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Nucleus. 2017 Jan 2;8(1):81-97. doi: 10.1080/19491034.2016.1261230. Epub 2017 Jan 3.

Tissue-specific NETs alter genome organization and regulation even in a heterologous system.

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a The Wellcome Trust Centre for Cell Biology , University of Edinburgh , Edinburgh , UK.


Different cell types exhibit distinct patterns of 3D genome organization that correlate with changes in gene expression in tissue and differentiation systems. Several tissue-specific nuclear envelope transmembrane proteins (NETs) have been found to influence the spatial positioning of genes and chromosomes that normally occurs during tissue differentiation. Here we study 3 such NETs: NET29, NET39, and NET47, which are expressed preferentially in fat, muscle and liver, respectively. We found that even when exogenously expressed in a heterologous system they can specify particular genome organization patterns and alter gene expression. Each NET affected largely different subsets of genes. Notably, the liver-specific NET47 upregulated many genes in HT1080 fibroblast cells that are normally upregulated in hepatogenesis, showing that tissue-specific NETs can favor expression patterns associated with the tissue where the NET is normally expressed. Similarly, global profiling of peripheral chromatin after exogenous expression of these NETs using lamin B1 DamID revealed that each NET affected the nuclear positioning of distinct sets of genomic regions with a significant tissue-specific component. Thus NET influences on genome organization can contribute to gene expression changes associated with differentiation even in the absence of other factors and overt cellular differentiation changes.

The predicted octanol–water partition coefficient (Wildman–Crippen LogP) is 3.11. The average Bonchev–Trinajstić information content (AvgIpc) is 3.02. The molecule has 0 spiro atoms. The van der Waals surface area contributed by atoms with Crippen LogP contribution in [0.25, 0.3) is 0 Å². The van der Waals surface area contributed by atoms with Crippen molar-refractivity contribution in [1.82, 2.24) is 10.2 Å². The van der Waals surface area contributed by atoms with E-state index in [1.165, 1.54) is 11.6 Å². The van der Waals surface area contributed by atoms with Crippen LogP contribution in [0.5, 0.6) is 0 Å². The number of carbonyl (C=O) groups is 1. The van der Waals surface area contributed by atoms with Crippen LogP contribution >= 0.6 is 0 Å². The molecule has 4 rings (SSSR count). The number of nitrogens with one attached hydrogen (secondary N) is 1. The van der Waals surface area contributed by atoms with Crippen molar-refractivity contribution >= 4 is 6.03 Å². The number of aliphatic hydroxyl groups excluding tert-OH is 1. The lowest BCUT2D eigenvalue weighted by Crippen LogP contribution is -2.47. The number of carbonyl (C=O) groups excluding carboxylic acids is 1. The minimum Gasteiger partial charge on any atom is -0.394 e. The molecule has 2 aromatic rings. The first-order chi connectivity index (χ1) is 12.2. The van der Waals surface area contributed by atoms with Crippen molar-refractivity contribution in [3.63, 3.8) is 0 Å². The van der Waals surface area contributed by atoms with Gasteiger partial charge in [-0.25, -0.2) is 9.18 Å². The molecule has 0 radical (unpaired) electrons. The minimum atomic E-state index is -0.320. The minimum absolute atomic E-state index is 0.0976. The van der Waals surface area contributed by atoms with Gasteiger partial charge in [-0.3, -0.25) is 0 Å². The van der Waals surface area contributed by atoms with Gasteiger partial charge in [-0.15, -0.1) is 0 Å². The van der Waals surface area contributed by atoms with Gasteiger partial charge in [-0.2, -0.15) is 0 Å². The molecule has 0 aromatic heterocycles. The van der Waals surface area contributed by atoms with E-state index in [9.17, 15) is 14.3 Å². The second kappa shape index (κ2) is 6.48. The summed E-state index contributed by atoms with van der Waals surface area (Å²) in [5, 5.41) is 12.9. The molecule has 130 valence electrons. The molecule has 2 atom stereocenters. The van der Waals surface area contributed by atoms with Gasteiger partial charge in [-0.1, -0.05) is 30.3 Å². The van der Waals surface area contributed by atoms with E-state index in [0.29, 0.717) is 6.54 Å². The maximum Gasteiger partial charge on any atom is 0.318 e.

DamID; NET; gene position; gene regulation; nuclear envelope; spatial genome organization; tissue specificity

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